The Canwea advert campaign will go down will , with the xgeneral public, from where I see at this point.


It sounds like we need to get the truth about plans to sell Hydro One to a private for profit company out to the public NOW, along with all of these tactics being used to gloss over the disaster of industrial wind turbines. How can we best do that?
Knowing CANWEA’s tactics, helps us to steer our educational efforts even better.
Parker, your analysis skills are brilliant. I am sincerely grateful for the vital role you are playing.
I hope to see this series of articles in urban newspapers throughout Ontario as soon as possible.


Proponents of this renewable energy fiasco need to be cornered on every aspect of this situation not just on a couple of issues.

John, carry on your conversation at OWR where a broad range of issues is being discussed?

John Vincent

I will do, I’ve looked at your site and just trying to get myself oriented over there.

John Vincent

Barbara, do you have an email I can forward you a letter with regard to my statment about Hydro One sales?

John Vincent

As an adendum to my post above, here’s a web site started by the Society of Energy Professionals, of which I’m a member, to fight the privatization of Hydro One and LDC’s (Local Distribution Companies):

Parker Gallant

John/Barbara: This may be of interest to both of you.

Check out the communications contact for the Society at the bottom: “Adam Chaleff-Freudenthaler,” and check out what Sue-Ann Levy wrote about him here: And this one from the Star:

Clayton Ruby who Adam enlisted to go after Ford also came after WCO as well.

The Society are also getting involved in the Sudbury by-election too as this website makes obvious:

Patti Hutton

I think this information should somehow be shared with the other power producers like Bruce Nuclear, Power Workers Union and Society as its Nuclear, Hydro Electric jobs that are at risk.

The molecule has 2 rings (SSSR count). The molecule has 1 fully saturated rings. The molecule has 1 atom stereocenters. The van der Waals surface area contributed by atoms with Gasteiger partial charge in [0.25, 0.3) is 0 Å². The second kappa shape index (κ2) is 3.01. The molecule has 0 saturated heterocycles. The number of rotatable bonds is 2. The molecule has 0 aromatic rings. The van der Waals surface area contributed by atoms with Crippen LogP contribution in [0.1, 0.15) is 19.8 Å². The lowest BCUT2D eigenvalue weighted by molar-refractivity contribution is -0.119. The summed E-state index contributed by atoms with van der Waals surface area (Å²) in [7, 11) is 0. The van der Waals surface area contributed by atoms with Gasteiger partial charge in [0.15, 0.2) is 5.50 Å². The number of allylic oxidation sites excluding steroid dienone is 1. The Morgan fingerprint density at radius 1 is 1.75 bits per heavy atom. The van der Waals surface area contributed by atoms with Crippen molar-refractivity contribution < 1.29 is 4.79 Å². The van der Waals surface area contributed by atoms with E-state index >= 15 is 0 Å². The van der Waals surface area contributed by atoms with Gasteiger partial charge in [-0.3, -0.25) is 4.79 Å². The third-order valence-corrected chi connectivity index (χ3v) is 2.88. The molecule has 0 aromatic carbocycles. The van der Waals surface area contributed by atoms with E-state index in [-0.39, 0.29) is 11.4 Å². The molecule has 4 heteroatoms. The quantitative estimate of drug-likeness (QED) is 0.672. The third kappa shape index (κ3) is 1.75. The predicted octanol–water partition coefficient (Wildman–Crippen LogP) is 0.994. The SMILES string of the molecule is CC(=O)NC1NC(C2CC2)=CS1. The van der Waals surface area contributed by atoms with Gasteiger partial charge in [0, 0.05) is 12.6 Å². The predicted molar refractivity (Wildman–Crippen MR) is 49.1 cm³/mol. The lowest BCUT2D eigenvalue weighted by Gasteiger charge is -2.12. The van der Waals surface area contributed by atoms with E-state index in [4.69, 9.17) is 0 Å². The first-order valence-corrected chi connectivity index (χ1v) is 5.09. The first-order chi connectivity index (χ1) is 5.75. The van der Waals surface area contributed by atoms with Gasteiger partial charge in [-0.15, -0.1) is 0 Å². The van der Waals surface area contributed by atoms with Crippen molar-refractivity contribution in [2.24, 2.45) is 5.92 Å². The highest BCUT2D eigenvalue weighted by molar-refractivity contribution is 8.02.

They should also embark on a communication campaign.

Patti Hutton

Has Wind Concerns Ontario/Parker Gallant ever spoke to Duncan Hawthorne President and CEO of Bruce Power?

Parker Gallant

Patti, Short answer is no, I haven’t but I am a fan of Bruce Power who set a record for production in 2014 despite being obliged to steam-off a considerable amount of power to satisfy our contracts with the wind developers who get first to the grid rights.


John, my e-mail doesn’t work anymore.

Can the government offer to sell Hydro One without offering the general public an opportunity to participate in buying shares of Hydro One? It is a Crown corporation.

Parker Gallant

Barbara, The Clark panel recommended selling off a part of Hydro One and specifically Hydro One Brampton which runs as a separate entity. The government could certainly do this without consultation. The normal process is that they would ask for bids from the investment banks. The winning bidder(s) would estimate what they could sell shares to the public for, build in a cushion (profit) and submit their bids. This process would also allow other bidders (large energy companies) to also place a bid to buy it outright. The issue is really how much the government would get and for H1 Brampton it would not amount to a lot of money. Their after tax (payments in lieu) profit for 2013 was $16.6 million. If they got 10 times earnings (unlikely to sell for much more because it is regulated) that would only generate $166 million which is what our Finance Minister needs to cover the cost of interest for less than 2 months. In other words its chump change. If they sold off all of Hydro One (LDC & transmission) they might get $10/12 billion or enough to cover the deficit for a year. This government needs to do a lot more than sell off a few assets!


Thanks Parker, and with the Canadian dollar low again U.S. investors could get a good deal on Hydro One.